My Car is on Fire with Passion and Love

Seriously. My car caught on fire on the 405 freeway. I was driving home from Orange County at about 10 at night and the engine seized up and it rapidly deaccelerated. I made it to the shoulder and as I was talking to triple A on the emergency call box I watched with dismay as my car gradually caught on fire and burned.

It wasn’t long after that the fireman handed me my ipod with the earphones melted on top. It still works, but the car itself wasn’t nearly as lucky. Just like the song says, “Nobody walks in L.A.” I’m afraid I have to get something else now, so I’m soliciting advice.

Here’s the qualities I’m looking for: reliable, fuel-efficient, relatively inexpensive, and yet something that will be fun to drive and make me feel like I’m not a boring lemming. We’ve already got a mini-van, so we have space for the kiddies covered.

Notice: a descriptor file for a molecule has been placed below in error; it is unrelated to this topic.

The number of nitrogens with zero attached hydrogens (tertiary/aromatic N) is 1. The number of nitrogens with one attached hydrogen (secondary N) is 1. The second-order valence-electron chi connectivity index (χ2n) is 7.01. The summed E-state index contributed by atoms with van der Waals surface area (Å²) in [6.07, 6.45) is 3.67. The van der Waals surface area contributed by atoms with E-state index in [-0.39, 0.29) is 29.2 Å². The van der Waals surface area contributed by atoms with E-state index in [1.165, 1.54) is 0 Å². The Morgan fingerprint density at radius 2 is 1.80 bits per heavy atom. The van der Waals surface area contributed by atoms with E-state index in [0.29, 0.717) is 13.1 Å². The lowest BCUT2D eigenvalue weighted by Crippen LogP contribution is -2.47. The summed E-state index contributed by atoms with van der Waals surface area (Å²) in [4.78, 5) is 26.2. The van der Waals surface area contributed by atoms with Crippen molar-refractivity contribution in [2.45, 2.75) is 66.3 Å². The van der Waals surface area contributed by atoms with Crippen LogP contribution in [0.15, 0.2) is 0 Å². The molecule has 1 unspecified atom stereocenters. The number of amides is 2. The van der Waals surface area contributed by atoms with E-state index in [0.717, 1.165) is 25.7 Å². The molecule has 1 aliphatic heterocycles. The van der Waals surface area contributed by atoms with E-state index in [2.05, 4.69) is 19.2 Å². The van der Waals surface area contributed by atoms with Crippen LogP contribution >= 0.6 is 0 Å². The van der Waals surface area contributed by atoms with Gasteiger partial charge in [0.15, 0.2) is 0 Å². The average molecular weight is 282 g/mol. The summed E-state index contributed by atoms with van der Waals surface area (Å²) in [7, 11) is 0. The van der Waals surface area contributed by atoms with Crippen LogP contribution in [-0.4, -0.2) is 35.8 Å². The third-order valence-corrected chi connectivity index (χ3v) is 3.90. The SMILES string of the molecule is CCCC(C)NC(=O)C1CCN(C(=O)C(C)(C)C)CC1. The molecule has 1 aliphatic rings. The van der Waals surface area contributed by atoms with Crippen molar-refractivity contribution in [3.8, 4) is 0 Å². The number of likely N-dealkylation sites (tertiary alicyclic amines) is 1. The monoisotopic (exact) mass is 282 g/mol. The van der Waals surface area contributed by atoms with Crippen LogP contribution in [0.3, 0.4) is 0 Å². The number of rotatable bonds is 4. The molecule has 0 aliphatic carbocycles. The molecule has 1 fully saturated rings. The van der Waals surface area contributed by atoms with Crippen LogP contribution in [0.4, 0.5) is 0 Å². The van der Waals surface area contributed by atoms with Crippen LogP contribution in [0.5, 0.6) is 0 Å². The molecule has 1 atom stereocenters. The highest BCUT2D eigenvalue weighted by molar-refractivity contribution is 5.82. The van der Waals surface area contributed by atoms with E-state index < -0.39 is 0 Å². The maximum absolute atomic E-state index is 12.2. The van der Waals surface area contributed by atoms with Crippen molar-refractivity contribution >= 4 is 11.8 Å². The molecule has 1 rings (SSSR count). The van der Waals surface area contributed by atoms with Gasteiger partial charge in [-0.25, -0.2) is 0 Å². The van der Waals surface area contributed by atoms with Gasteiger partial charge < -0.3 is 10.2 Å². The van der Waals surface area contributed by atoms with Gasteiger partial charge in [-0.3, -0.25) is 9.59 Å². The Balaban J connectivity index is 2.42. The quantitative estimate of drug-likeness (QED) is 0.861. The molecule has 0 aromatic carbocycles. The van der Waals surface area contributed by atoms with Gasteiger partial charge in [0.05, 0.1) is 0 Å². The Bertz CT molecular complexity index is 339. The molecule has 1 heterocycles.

Also is it smart to lease instead of buy?

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24 thoughts on “My Car is on Fire with Passion and Love

  1. Buy a used Civic and use the money you save by buying used to get a custom paint job and a nice stereo. Hondas drive forever without too many problems.

    Another fuel-efficient reliable car that can be cool is the Subaru Impreza.

    I can’t imagine buying new off the lot. It just feels like money down the drain. Leasing even more so.

  2. I had a 1987 Honda Accord in high school with 350,000+ miles on it. Can’t go wrong with a Honda. You don’t get a lot of bells and whistles, but it works.

    My favorite car was a Nissan Altima. I would probably buy another one down the road. But now I hear they’ve been catching fire as well–so maybe not.